The Bull did not follow him. She simply stood there looking at him, chest heaving, a grim smile on her face. She held up her hand and pointed it at him. At first, Xavier did not understand. Then he figured it out. She had the mango. He must have dropped it when he jumped across the stream.
The Bull turned and trotted away.
There were twelve boys in the 80-metre dash. Willy came first. A boy called Antonio was second. A hair’s breath separated Gus and Xavier from third place. The judges ruled in Gus’s favour. Xavier did not mind at all. He knew if he hadn’t used up most of his energy in the exhilarating run with The Bull, he might have placed second, even first. He smiled and waved at Granna who waved back.
While the other events took place, Xavier shared details of his adventure with his cousins. Willy was very impressed. Gus more so.
‘Xavier. You deserved to win the bronze medal. Know what, I’m going to give it to you,’ said Gus.
‘Don’t be silly, Gus. I’m going to come next year and win the gold. Watch out, Willy,’ said Xavier.
Eventually, the meet came to an end. It was time for the trophy presentation. Uncle Pat had bought them cotton candy. The brothers sat on the ground while Xavier lay on his back. He contently nibbled at the candy as the emcee, over the loudspeaker, called upon a different Special Guest to present trophies in each event category. His mind was a pleasant blank as he heard the emcee summon the winners of the 80-metre race. Willy and Gus ran off towards the dais. Xavier got up slowly.
‘I now call upon the one and only Martha Fernandes to present the trophy,’ said the emcee.
Xavier stood up to clap. His hands froze in mid-air. Martha D’Souza was none other than The Bull. Xavier thanked his stars he came fourth. For safety, even though the dais was far off, he hid behind Aunt Jessie. The three winners were presented their trophies in quick succession. As Gus leaped off the stage, The Bull took the microphone from the emcee.
‘Ladies and gentlemen and children, if you don’t mind, I’ d like to tell you’ll about a little experience I had this morning,’ she said.
Xavier’s body went cold. He got goosebumps. This was it! The Bull was going to name and shame him in front of everybody. His legs turned to jelly. He could not even run away.
The Bull continued: ‘As you’ll know, I used to be a decathlete. I ran my last decathlon in 1980 at the Moscow Olympics. How I miss those days. They were the best days of my life. I miss the excitement. The adrenalin rush. The thrill of running. Of competing. I miss being an athlete. But thanks to an incident this morning, I became a decathlete all over again. I had to compete against a champion decathlete in a 100-metres dash across a field, a high jump over shrubs, a 400-metre dash down the Bridge Road, a long jump over a stream; we even hurdled over cows. It was like a mini-decathlon; a pentathlon of sorts. I’m not ashamed to say I was beaten fair and square. The fellow was a stranger to me. I did not know him at all. In the end, he ran off as I was catching my breath. We did not talk. I could not offer him my congrats. I thought I would never meet him. To offer my thanks and to give him a trophy. Then I saw him in action at the meet. And quite fortunately, our talented emcee, Joe, knows everybody in our little village. He very kindly supplied me with the champion’s details. Will Xavier D’Souza kindly come to the stage?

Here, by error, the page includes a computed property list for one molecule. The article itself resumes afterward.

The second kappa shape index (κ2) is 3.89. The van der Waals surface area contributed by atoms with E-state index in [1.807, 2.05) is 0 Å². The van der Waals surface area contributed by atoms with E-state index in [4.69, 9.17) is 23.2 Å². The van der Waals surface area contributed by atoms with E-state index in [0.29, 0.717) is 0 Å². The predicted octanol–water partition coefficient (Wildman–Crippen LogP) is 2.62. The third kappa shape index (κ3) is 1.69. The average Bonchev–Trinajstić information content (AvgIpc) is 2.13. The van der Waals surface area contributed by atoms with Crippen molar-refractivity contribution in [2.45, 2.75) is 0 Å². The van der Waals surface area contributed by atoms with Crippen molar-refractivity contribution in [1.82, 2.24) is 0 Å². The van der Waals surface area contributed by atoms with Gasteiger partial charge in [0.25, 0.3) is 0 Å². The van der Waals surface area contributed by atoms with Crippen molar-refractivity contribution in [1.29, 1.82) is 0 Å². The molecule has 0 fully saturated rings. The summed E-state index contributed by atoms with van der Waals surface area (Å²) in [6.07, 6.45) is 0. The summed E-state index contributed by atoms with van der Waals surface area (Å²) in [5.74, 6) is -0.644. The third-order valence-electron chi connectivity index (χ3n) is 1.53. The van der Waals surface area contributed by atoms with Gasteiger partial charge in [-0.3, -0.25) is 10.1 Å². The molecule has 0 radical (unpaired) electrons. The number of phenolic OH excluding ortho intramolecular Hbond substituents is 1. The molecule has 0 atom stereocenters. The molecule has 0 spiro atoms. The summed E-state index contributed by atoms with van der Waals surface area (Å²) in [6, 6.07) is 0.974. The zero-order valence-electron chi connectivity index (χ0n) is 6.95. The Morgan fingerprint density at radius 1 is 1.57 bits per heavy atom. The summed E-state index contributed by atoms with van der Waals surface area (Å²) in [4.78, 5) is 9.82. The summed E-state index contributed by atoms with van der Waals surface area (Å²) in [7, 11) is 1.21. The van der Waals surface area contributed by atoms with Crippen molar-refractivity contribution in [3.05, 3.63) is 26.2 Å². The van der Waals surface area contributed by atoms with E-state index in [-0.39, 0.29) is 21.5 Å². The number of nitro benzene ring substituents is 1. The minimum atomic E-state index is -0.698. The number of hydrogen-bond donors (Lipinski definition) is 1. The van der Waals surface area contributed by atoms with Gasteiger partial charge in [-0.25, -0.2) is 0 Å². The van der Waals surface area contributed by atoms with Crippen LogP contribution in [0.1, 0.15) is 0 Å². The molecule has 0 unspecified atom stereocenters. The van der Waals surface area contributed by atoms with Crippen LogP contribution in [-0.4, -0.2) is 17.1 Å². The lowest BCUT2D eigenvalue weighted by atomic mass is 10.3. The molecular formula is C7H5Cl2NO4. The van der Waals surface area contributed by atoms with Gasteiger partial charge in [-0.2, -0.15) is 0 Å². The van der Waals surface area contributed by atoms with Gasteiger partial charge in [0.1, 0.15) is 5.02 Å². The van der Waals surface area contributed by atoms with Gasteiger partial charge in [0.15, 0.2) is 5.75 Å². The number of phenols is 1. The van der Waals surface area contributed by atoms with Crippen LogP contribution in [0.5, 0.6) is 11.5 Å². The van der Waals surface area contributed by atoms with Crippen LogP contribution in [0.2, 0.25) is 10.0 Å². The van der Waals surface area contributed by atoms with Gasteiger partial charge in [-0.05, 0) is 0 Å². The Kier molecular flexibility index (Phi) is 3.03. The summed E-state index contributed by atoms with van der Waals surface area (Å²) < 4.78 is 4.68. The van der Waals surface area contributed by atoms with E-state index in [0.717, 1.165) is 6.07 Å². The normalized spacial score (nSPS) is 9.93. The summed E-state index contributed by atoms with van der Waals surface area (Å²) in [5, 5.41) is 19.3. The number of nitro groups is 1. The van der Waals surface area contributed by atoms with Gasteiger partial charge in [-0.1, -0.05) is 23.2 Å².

Granna almost jumped from her chair in surprise. Uncle Pat’s face was flushed with pride. Aunt Jessie gave him a big hug. Willy and Gus took hold of either of his hands and they jogged with him towards the dais. Halfway they peeled off and Xavier had to walk alone all the way to the stage. The whole village, every man, woman and child clapped and clapped till the ground resounded with the sound of applause. Xavier mounted the stairs to the dais. The Bull shook his hand and gave him a big hug. The village photographer readied his camera. Everyone waited for The Village’s Most Famous Personality to hand the trophy to Xavier. The trophy shone as it passed from the Bull’s large hands into Xavier’s tiny palm. Xavier looked at his trophy in disbelief. A look of joy appeared on his face. Tears of joy flooded his eyes.
‘Thank you, Mrs. Fernandes,’ he said. ‘Thank you very much.’
It was the mango.